Making a Difference in Students’ Lives

///Making a Difference in Students’ Lives
Making a Difference in Students’ Lives 2017-10-09T13:03:05-05:00

School Resource Officer Pat SweeneyOfficer Pat Sweeney of the City of Arnold Police Department describes his job as School Resource Officer in the Fox C-6 School District as “building relationships with students and, also, enforcing the law.”

With nearly 17 years’ experience as an Arnold Police Officer, including 13 years as School Resource Officer serving Fox High School, Fox Middle School, and three elementary schools, Sweeney is on the job throughout the school year. During the summer he is a patrolman with the Department.

Sweeney drives a patrol car to work at the high school, where he has an office whose door is almost always open. Every day he wears his police uniform, complete with handcuffs and pistol.

“I am really proud to be an Arnold Police Officer, and I love working with the school kids,” says Sweeney, who served as a Police Officer in Ladue, Missouri, before joining the Arnold Police Department. “In Arnold today, I often find myself working with the children of people I knew years ago – I graduated from Fox High School in 1983.”

Sweeney says his role in the schools is to be an authority figure, friend, counselor, mentor, and, of course, a cop. “I have lots of interaction with kids, teachers, administrators, and principals every day,” says the former member of the Fox High Warriors football team, now age 52. “You might say that part of my job as School Resource Officer is to intervene appropriately to keep in-school problems from happening or escalating. The kids are here to get an education, and that’s what we try to help them accomplish – without incidents.”

“The kids know there is a line between right and wrong, and that if they cross that line I am going to do my job as a Police Officer. And that it may involve arresting them, if necessary.” Sweeney’s response to potentially troublesome incidents with a student or among students often is to call the student(s) into his office to discuss the issue and the potential consequences. Frequently, that initial conversation will diffuse a problem.

Sometimes, he invites a student’s parents into his office with their child to discuss a problem or incident. Sweeney may invite a teacher or school administrator to also participate in the session. “That usually happens,” says Sweeney, “when we learn about bullying incidents or find threats written on a bathroom wall or in social media. We investigate all such incidents, and we work closely with the detective squad at the Arnold Police Department, if needed.”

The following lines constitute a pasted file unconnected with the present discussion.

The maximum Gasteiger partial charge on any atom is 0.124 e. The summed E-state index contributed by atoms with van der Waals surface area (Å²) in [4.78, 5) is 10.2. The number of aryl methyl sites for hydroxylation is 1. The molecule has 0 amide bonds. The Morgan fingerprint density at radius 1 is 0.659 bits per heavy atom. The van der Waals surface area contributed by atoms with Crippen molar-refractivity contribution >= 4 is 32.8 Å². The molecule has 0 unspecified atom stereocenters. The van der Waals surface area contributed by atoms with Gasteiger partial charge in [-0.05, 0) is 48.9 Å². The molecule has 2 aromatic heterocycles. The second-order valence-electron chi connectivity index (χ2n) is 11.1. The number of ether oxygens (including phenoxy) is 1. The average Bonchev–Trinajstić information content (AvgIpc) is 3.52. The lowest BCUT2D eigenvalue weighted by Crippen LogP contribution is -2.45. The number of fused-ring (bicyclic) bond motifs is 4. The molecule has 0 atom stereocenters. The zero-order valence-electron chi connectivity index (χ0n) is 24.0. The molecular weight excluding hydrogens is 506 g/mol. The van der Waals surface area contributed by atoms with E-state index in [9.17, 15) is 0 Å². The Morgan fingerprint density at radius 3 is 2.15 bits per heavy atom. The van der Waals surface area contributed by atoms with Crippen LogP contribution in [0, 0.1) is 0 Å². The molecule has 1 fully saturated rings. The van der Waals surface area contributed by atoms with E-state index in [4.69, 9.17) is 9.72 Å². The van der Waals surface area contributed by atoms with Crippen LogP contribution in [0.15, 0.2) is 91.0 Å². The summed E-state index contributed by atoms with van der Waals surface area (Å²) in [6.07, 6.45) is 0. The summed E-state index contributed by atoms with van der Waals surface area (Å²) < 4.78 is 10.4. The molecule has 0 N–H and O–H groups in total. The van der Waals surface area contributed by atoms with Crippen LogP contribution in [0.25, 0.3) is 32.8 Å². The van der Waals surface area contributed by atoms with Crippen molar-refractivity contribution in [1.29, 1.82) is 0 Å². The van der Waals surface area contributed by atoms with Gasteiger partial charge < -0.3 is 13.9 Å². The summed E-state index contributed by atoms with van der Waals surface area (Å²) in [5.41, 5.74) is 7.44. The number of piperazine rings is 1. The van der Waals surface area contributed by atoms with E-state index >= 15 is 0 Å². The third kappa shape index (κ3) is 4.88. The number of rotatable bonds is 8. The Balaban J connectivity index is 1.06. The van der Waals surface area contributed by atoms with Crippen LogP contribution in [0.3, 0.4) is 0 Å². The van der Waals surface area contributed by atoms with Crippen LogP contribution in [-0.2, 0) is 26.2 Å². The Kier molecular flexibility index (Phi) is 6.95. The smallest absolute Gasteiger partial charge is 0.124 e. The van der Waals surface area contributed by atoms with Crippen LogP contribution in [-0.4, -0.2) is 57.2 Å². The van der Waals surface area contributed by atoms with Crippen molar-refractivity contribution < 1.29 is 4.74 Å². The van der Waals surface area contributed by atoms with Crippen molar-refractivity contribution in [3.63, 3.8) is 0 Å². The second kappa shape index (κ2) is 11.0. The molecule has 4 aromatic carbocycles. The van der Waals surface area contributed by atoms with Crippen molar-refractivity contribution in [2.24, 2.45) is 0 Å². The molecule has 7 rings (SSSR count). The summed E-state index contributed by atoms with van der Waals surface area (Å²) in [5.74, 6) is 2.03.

Sweeney says there has never been a gun incident at the schools during his tenure, “But I have arrested students for major violations – from fighting to possession of drugs. Some of those students have been prosecuted and gone to jail.”  He adds, “Fortunately, those incidents are few and far between.”

After the shooting incident occurred at Sandy Hook Elementary School in 2012, “we became more aggressive in our approach to intruder drills, lockdown options, and precautionary training. There seems to be more negative temptations, potential dangers, and threats in the world than when I grew up.” Sweeney and Arnold school administrators routinely conduct “intruder drills” in the event of an armed intruder or terrorist threat. “We do a lot of training with the teachers, too, to help make their classrooms safe and secure to protect the kids.” This ranges from secure door locking to lectures on disaster response, and more. Sweeney says classrooms are equipped with various lockdown tools, such as extra door locks and super-strong rope. “We choose to be prepared for any potential situation,” he says.

“In my opinion, not all kids have the coping skills they may need to maximize their success in school because of the many intrusive or distracting influences in society today. For example, I don’t like social media when it is used for bullying or to spread unconfirmed rumors or gossip about other people. It’s why I am always available to talk with students, hear their concerns, and help them if I can.” Sweeney attributes much of the School Resource Officer program’s success to working closely with Fox High School Principal Ryan Sherp and assistant principals, as well as communications with Fox C-6 Superintendent Dr. James Wipke.

Sweeney adds, “Without the support of Arnold Police Chief Robert Shockey and School Superintendent Wipke this program would not be as successful as it is.”

“I love my job because of the interaction with kids and opportunities to discuss what’s on their minds, and ways we can help them in any situation that arises. One of my satisfactions is to see kids in the community years after they graduated from Fox High School and hear them say, ‘You turned my life around for the better.’ ”